(c) CONSULTATION- The Secretary shall consult with the Administrator of the National Aeronautics and Space Administration, the Administrator of the Environmental Protection Agency, the Secretary of Transportation, and the Hydrogen Technical Advisory Panel established under section 108 in carrying out his authorities pursuant to this Act.

SEC. 108. TECHNICAL PANEL.

(a) ESTABLISHMENT- There is hereby established the Hydrogen Technical Advisory Panel (the `technical panel'), to advise the Secretary on the programs under this Act.
(b) MEMBERSHIP- The technical panel shall be appointed by the Secretary and shall be comprised of such representatives from domestic industry, universities, professional societies, Government laboratories, financial, environmental, and other organizations as the Secretary deems appropriate based on his assessment of the technical and other qualifications of such representatives. Appointments to the technical panel shall be made within 90 days after the enactment of this Act. The technical panel shall have a chairman, who shall be elected by the members from among their number.
(c) COOPERATION- The heads of the departments, agencies, and instrumentalities of the Executive branch of the Federal Government shall cooperate with the technical panel in carrying out the requirements of this section and shall furnish to the technical panel such information as the technical panel deems necessary to carry out this section.
(d) REVIEW- The technical panel shall review and make any necessary recommendations to the Secretary on the following items--
(1) the implementation and conduct of programs under this Act;
(2) the economic, technological, and environmental consequences of the deployment of hydrogen production and use systems; and
(3) comments on and recommendations for improvements in the comprehensive 5-year program management plan required under section 103.
(e) SUPPORT- The Secretary shall provide such staff, funds and other support as may be necessary to enable the technical panel to carry out the functions described in this section.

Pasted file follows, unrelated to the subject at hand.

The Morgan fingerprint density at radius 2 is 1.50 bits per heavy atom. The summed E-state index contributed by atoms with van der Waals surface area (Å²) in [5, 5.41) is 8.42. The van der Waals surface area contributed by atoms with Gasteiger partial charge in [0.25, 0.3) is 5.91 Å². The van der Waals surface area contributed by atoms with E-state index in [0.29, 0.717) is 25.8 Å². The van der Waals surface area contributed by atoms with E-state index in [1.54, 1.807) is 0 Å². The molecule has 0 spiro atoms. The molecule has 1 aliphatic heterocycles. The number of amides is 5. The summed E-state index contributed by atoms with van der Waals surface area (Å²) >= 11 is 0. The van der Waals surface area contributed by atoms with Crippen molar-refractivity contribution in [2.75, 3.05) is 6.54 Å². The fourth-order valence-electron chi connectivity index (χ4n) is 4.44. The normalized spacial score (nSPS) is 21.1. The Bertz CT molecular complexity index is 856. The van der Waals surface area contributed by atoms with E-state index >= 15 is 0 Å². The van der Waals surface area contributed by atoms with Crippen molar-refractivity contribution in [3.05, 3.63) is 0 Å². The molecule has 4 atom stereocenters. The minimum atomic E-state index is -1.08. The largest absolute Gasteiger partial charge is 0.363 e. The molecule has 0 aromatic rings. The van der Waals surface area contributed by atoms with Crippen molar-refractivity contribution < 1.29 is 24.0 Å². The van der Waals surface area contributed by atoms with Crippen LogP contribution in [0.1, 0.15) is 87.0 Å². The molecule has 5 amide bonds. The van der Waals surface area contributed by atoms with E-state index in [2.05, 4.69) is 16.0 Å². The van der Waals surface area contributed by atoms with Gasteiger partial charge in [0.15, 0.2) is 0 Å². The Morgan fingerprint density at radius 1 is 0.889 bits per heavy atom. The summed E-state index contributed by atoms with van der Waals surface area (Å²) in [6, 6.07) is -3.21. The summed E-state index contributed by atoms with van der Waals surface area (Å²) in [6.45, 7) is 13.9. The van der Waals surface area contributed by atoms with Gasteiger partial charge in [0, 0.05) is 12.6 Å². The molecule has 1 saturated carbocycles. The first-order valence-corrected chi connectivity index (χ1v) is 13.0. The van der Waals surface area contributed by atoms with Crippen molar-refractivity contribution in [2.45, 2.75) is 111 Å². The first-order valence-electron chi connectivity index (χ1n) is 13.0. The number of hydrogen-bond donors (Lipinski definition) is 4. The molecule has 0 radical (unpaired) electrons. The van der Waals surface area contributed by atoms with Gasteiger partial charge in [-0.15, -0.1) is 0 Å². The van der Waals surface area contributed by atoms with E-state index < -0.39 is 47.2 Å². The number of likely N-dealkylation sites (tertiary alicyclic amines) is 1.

SEC. 109. AUTHORIZATION OF APPROPRIATIONS.

There is hereby authorized to be appropriated to carry out the purposes of this Act (in addition to any amounts made available for such purposes to other Acts)--
(1) $3,000,000 for the fiscal year 1992;
(2) $7,000,000 for the fiscal year 1993; and
(3) $10,000,000 for the fiscal year 1994.
Passed the Senate October 16 (legislative day, October 2), 1990.
Speaker of the House of Representatives.
Vice President of the United States and
President of the Senate. 

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I became chairman of the U.S. Secretary of Energy's Hydrogen Technical Advisory Panel soon after passage, following Jim Birk of EPRI, and that budget indicated just above pretty much came to pass.  Hydrogen advocates were so successful that incredibly enough, from zero, fifteen years later, the funding for hydrogen became larger than that of solar energy technology.

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The Dow Jones Industrials leaped 276 (+2.5%) to 11,415, with world markets also mostly up, and Europe between 3 and 4%.  Gold, as would then be expected, crashed $54/toz to $1821, while the WTI Cushing rose to $89/barrel and Brent Spot to $116/barrel.

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Tropical Storm Kulap at 45 MPH will move through Okinawa and head for South Korea, but not expected to strengthen much.  Some interesting action in the Atlantic, as Hurricane Katia, at 80 MPH, will maintain this strength for the rest of the week, but move northeast to miss land.  Tropical Storm Maria, at 50 MPH, will for the next few days move along the path of Irene, but should not attain hurricane strength and will probably move north, also keeping away from the Eastern coastline.  Finally, Tropical Storm Nate, at 45 MPH west of Yucatan in the Gulf of Mexico, will get to hurricane strength soon and early next week make landfall, probably near Tampico, well south of Texas.